Here’s an update on the story below: After a public hearing of about 10 minutes, during which only the applicant spoke, the Albany Landmarks Advisory Commission tonight (Oct. 4) unanimously approved an “alteration” on the outside of the Bikman Building so that the Little Wuesten Café can install an exhaust fan in a second-floor window facing the alley on the building’s south side.
Having breakfast in one of the newer restaurants downtown, I could not help but notice a sign announcing that a pubic hearing would be held. The hearing concerns the fan of a hood over the stove, and I figured there must be a story there somewhere.
Yes, there is. The restaurant is the Little Wuesten Café at 115 Ellsworth St. S.W., in the Bikman Building. It’s named after Wüsten, the hometown in northwestern Germany of the owner’s husband. The owner, Liz Bobe, told my wife and me some weeks ago that the fire department had inspected her restaurant and told her she would have to install a new hood in the kitchen.
The hood requires an exhaust fan to the outside. The Bikman Building, designed by Charles Burggraf and built around 1925, is considered historic, and any outside alteration such as this fan requires approval of the city government, namely the Landmarks Advisory Commission.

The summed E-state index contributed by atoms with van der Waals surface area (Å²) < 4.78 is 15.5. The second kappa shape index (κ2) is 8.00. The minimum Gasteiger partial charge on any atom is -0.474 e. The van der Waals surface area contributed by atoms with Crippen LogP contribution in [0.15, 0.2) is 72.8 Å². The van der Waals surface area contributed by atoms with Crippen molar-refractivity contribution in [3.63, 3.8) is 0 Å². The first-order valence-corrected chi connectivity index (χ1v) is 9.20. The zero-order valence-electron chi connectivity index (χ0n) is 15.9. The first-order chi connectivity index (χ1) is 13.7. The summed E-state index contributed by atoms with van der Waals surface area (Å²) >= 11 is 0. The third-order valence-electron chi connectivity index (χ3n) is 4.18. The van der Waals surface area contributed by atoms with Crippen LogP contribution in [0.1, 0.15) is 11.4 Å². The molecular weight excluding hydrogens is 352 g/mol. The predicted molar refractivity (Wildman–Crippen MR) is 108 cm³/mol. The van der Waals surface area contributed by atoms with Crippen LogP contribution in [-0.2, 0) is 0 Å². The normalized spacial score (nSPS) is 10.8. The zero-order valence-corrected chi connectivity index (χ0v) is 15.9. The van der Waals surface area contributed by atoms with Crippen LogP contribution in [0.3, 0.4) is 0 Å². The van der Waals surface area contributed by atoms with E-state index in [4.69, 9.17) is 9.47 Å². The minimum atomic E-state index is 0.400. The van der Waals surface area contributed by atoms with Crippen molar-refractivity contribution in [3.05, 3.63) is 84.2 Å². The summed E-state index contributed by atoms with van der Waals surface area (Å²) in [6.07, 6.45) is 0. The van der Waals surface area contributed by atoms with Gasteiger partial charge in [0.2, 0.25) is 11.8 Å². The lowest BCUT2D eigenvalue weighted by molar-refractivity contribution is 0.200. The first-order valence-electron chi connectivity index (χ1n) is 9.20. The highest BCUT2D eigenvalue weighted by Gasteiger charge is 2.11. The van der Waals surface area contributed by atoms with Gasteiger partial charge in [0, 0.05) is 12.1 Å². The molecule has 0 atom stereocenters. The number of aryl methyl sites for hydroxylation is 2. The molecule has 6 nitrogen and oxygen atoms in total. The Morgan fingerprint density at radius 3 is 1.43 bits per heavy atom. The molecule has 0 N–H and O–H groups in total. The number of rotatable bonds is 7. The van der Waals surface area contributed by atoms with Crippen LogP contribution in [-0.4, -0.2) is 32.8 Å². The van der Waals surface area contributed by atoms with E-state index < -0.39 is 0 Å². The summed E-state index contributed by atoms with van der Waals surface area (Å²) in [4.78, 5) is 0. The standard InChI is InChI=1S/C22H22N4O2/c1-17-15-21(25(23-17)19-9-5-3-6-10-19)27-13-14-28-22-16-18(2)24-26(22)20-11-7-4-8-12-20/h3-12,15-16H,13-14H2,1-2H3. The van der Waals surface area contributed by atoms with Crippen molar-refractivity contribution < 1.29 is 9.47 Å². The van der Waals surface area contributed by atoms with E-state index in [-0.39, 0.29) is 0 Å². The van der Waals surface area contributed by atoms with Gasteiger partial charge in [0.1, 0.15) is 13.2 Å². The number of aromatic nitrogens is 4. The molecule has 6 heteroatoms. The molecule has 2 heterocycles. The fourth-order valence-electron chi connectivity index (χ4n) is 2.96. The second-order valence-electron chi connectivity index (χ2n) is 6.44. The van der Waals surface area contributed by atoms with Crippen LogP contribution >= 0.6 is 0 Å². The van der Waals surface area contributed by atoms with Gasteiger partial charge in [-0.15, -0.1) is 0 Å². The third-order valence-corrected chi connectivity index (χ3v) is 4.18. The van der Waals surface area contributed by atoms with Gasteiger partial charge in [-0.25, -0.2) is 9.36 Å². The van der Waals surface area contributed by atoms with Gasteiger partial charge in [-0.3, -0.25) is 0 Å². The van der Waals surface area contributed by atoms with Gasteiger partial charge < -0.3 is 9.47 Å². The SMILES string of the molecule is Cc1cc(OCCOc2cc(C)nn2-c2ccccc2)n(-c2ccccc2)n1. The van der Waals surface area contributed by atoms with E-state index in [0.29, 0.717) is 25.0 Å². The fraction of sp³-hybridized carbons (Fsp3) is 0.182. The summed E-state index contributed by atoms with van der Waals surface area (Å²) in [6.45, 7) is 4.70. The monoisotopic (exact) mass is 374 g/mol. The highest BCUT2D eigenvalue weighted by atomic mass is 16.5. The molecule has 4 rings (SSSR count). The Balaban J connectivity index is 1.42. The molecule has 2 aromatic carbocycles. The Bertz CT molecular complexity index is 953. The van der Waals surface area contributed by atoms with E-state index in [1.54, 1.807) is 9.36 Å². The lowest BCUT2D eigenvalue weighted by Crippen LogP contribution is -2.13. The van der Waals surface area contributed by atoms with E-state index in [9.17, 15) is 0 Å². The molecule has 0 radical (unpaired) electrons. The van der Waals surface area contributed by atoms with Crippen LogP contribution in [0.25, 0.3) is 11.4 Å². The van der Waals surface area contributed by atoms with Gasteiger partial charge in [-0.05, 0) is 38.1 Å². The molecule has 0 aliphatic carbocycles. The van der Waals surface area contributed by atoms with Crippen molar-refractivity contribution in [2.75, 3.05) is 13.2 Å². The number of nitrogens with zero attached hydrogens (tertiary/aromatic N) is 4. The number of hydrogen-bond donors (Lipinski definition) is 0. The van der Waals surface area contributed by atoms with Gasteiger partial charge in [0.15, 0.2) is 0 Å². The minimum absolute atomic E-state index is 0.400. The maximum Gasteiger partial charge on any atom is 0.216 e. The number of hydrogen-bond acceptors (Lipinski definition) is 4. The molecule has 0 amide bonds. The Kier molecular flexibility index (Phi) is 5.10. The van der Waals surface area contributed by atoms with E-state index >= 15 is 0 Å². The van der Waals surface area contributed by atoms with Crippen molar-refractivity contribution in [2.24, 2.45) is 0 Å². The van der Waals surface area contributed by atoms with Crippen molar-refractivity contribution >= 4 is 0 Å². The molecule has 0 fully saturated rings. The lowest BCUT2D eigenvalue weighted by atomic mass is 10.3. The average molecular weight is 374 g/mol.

Landmarks will hold a hearing on Mrs. Bobe’s application to be allowed to install a fan in what is now a window facing the alley on the south side of the building. The hearing will be at 6 p.m. this Wednesday (Oct. 4) at City Hall. The city’s community development department, noting that the hood and fan are necessary as a matter of fire and life safety and won’t materially affect the building’s appearance, has recommended that the application be approved.
The application includes a price quote for a “Type I hood” with a “belt drive centrifugal sidewall exchaust fan.” The quoted price was $11,250.
The breakfast I was eating — scrambled eggs with a mountain of fried potatoes and a bowl of spinach — was outstanding. It cost $6. At that rate, a bunch of us are going to have to buy and consume one thousand eight hundred and seventy-five breakfasts to cover the price of the new kitchen gear alone, never mind wages, rent or a modest profit.
So what’s the story here, the main point? It is this: We are reminded how tough it is to start a small business and keep it going. It takes not just a sizable expense as in this case but also a vast amount of work. The people at that café are on the job almost every day, putting out great food. And in downtown Albany, there also is red tape including a public hearing about installing a fan. (hh)